Our town: Barber watched Belleville grow, change

News-DemocratApril 12, 2014 

— EDITOR'S NOTE: THIS IS ONE IN A SERIES OF OUR TOWN PROFILES CELEBRATING BELLEVILLE'S BICENTENNIAL.

Jerome "Jin" Frerker spent more than five decades giving men haircuts and watching the city grow.

Though the hairstyles didn't change much -- traditional cut or flattop -- much of the city he calls home did.

"I do think downtown Belleville looks nice," said Frerker, 82, who operated a barber shop at 1021 N. 17th St. for 35 years. "It looks twice as nice as it did when I came here."

He served in the Navy from 1950-54 and that's where he learned to cut hair. After that, he served an apprenticeship, which brought the Germantown native to Belleville.

Before his shop was attached to his family home, Frerker worked at a barber shop downtown on South Illinois Street, across from the Townhouse Motel, and another at 3028 W. Main St.

While Frerker thinks downtown has improved, he misses some of the old ways of life.

"I miss the smell of bread baking at Feickert's Bakery," he said.

Another thing that has changed around Belleville: Payphones. Frerker said he used to always take a quarter while he was taking a stroll. Now, he wouldn't know where to find a payphone if he needed one. So he no longer takes a quarter while walking.

But he now enjoys walks on the MetroLink trails, a relatively new improvement to the city. "I like it. I walk it everyday."

When Frerker started giving haircuts in Belleville in 1954, a haircut cost $1.25 and a haircut and straight razor shave cost $2.50.

By the 1970s, the shave became outdated. Fewer and fewer people asked for it. "After a while you lose your touch," he said.

When he retired in 2006, a haircut cost $11. (Today, a men's haircut can cost $15 or more.)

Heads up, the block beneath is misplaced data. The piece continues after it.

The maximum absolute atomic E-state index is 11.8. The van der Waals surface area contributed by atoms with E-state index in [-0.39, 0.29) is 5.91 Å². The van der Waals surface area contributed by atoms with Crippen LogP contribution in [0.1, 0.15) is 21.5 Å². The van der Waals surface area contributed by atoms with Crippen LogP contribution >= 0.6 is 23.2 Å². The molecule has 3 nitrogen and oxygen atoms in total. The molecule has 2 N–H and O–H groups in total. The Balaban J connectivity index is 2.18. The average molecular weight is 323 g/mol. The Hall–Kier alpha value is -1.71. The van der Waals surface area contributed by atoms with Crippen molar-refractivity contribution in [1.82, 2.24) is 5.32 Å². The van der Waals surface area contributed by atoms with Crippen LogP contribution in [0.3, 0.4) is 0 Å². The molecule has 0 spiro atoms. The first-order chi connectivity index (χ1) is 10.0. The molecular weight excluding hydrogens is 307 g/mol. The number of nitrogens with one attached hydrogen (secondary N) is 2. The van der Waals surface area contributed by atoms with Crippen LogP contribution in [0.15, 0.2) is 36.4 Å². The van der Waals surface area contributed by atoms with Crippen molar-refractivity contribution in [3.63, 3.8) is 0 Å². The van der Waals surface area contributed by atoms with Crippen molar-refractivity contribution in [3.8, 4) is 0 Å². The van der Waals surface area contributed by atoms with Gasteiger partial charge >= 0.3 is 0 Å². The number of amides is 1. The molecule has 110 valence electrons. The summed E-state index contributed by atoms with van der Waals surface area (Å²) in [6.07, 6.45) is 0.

Tips increased as the prices went up. "The more money they make, the more you get. ... It doesn't go as long though," he said with a chuckle.

Frerker, who had a rule never to talk about politics or religion with clients, cut the hair of many politicians and even a bishop.

Former Mayor Rich Brauer, who lead Belleville from 1979-93, received "just a regular haircut" from Frerker.

"He was a great guy," Frerker said of Brauer, who died in 2004. "He believed in Belleville."

Frerker also cut the hair of Bishop Roger Kaffer, auxiliary bishop of the Joliet Diocese. The Catholic leader was in town because his brother lived in Belleville.

In addition, he cut the hair of firefighters and "a lot of policemen."

His clientele also consisted of lots of Stag Brewery employees.

"I was weaned on Stag beer, by the way," he said with a laugh.

Even though the industry in the city changed, Frerker said his customers remained the "working man."

Eventually, he cut the hair of those clients' children.

When Frerker worked on Illinois Street, he saw John F. Kennedy drive by when he stopped in Belleville during a campaign swing in 1960. "I waved at him," he said.

A few years later, he was cutting hair the day the 35th president of the United States was assassinated. He turned on the small television he kept in his shop and listened to Charlotte Peters on KTVI, Channel 2.

"Man, it was a shock," he said.

"Nobody was talking (in the shop). I even said a Hail Mary for the guy. I thought maybe he could pull through," he said. "It was silent the rest of the day."

Frerker later built his barber shop adjacent to his home, which allowed him to help raise his five children with his wife, Betty.

They now have seven grandchildren, most of whom are still in the area.

Even though the city has changed, Frerker said he's not planning to go anywhere.

"I like the city of Belleville," he said. "My kids got a good education. They're all doing well."

Contact reporter Maria Hasenstab at mhasenstab@bnd.com or 618-239-2460.

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